The MOSF Journal of Science Fiction, sponsored by the Museum of Science Fiction in Washington, D.C. has published their latest issue online, with a particular focus on Middle Eastern Science Fiction:
The issue is broken up into three sections — reflections, articles, and book reviews — and looks at science fiction in both literature and TV.
The introduction starts off painting speculative fiction in “the developing world” with a somewhat broad brush, and suggesting that SF is blossoming in Arab-majority countries as a direct result of censorship. Nor does the introduction define exactly what is meant by science fiction, or how genres can differ between languages and literary traditions. That said, there are a number of interesting articles within, as with Wessam Elmeligi’s examination of the relationship between place and power in Arabic speculative fiction, Diana Kasem’s look at the features and conventions of Arab science fiction in TV and film, and Layla Alammar’s look at spacio-temporal ruptures and “postmemory” in the collection Palestine + 100.
You can find the whole issue hosted by the University of Maryland.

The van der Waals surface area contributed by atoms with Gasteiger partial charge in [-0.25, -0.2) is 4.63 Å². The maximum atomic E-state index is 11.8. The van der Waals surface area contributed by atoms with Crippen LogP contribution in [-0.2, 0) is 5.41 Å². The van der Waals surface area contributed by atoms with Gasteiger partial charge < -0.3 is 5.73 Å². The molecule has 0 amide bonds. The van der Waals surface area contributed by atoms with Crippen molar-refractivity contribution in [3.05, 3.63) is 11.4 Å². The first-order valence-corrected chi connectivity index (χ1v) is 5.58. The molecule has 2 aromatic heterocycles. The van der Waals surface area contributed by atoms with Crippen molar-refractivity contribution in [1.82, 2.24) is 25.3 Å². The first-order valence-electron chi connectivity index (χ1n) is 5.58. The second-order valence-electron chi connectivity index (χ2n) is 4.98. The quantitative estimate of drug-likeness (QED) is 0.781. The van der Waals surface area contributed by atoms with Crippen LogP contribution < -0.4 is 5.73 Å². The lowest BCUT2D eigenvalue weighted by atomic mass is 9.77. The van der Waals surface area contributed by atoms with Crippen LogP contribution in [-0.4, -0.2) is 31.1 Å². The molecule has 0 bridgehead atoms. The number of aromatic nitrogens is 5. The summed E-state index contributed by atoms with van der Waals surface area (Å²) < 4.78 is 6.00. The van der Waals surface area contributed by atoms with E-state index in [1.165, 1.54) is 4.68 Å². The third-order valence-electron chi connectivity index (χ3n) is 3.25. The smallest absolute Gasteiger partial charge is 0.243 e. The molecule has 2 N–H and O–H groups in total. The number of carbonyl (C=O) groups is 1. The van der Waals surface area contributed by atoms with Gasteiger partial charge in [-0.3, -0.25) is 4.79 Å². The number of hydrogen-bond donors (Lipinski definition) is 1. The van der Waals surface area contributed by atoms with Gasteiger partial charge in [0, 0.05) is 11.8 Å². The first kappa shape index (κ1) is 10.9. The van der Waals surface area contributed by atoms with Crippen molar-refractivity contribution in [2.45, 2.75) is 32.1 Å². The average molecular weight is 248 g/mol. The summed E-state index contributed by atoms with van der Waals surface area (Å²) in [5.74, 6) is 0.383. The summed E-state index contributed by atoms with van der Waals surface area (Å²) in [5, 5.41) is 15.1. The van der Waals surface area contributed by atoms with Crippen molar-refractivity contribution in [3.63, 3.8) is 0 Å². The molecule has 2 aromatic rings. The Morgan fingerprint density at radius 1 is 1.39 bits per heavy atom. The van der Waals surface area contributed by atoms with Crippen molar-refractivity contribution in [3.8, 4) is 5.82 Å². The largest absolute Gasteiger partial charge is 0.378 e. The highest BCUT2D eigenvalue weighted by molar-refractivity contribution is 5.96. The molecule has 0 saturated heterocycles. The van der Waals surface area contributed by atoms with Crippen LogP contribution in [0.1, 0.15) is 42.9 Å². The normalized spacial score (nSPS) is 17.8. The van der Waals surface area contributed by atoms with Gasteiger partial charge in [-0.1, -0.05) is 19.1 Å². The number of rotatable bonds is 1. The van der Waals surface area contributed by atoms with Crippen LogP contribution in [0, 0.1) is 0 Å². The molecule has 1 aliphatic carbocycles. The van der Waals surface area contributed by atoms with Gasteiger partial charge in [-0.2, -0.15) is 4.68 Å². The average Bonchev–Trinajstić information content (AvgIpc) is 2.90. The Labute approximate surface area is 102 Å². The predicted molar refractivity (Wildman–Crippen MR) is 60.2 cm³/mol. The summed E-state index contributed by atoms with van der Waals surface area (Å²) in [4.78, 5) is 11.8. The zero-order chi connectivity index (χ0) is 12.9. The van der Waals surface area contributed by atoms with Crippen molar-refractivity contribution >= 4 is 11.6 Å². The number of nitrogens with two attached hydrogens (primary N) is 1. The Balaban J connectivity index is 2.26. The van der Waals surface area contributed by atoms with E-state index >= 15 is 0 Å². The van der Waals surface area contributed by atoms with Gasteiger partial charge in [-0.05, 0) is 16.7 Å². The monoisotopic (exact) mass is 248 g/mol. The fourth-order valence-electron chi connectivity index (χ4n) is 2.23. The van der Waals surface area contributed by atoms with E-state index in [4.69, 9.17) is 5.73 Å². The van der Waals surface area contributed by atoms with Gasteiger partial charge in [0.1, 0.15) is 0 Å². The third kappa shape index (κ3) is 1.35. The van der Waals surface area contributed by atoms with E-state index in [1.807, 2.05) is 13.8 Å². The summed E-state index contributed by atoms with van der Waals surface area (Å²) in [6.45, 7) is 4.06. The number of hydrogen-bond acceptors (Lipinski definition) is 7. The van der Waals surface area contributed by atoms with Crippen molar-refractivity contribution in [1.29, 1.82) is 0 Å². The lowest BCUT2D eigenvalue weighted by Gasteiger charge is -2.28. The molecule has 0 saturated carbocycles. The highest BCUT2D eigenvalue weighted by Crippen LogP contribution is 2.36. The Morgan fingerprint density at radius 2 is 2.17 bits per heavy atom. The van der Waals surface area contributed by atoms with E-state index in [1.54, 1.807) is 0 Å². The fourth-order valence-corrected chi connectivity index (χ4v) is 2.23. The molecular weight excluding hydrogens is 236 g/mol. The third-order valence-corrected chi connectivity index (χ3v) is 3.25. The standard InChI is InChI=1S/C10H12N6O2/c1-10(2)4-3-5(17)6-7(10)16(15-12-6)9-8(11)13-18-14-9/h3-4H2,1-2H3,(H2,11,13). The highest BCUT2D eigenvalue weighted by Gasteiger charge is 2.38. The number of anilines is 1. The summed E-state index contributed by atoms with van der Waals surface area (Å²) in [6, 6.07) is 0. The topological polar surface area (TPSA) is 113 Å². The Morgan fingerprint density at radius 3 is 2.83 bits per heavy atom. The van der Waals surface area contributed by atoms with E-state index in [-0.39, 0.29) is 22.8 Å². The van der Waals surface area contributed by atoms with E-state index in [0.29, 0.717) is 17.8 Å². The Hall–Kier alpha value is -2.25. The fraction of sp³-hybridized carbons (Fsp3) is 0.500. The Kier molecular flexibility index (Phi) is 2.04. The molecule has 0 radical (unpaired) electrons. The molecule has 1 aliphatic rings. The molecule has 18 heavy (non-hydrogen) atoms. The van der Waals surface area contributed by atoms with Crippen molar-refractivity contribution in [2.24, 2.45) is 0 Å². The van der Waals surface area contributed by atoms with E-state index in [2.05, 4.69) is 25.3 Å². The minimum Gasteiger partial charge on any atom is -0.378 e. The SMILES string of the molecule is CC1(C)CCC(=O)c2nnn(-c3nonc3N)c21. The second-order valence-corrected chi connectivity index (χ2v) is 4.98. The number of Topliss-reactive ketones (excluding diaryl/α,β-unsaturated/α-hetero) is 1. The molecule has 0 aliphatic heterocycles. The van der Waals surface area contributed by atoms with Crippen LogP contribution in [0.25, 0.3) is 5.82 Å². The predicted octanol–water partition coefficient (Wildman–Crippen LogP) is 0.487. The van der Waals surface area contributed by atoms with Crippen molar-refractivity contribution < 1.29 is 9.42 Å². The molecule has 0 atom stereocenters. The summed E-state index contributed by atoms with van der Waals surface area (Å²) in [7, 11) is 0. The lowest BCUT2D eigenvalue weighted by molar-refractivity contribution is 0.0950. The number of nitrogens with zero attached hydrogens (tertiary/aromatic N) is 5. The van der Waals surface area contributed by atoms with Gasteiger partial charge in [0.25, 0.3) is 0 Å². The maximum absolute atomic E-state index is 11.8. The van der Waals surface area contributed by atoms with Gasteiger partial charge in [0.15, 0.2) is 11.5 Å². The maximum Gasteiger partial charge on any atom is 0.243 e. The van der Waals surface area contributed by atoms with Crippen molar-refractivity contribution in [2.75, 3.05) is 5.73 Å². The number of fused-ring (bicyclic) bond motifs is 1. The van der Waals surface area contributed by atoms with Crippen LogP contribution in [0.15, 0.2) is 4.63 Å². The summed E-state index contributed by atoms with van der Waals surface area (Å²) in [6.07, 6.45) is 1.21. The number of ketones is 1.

Inside, you’ll find:
“Science Fiction, Rational Enchantment, and Arabic Literature,” by Aya Labanieh
“A Journey of Erasing the Self,” by Meltam Safak
“Herzl, Nakba, and Nationalist Escapism in Israeli and Palestinian Science Fiction,” by Timothy Quevillion, Ph.D.
“Islands, Rooms, and Queues: Three Tropes in Arabic Science Fiction,” by Wessam Elmeligi, Ph.D
“Arab SF Film and TV in the Twentieth Century,” by Diana Kasem
“‘Cached memories’: Spatiotemporal (Dis)ruptures and Postmemorial Absence in Palestine +100,” by Layla AlAmmar
“War of the Worlds: Geologic Consciousness in Reza Negarestani’s Cyclonopedia,” by Paul Piatkowski, Ph.D.
Determann, J.M. (2020), Islam, Science Fiction and Extraterrestrial Life: The Culture of Astrobiology in the Muslim World, by Joan Grandjean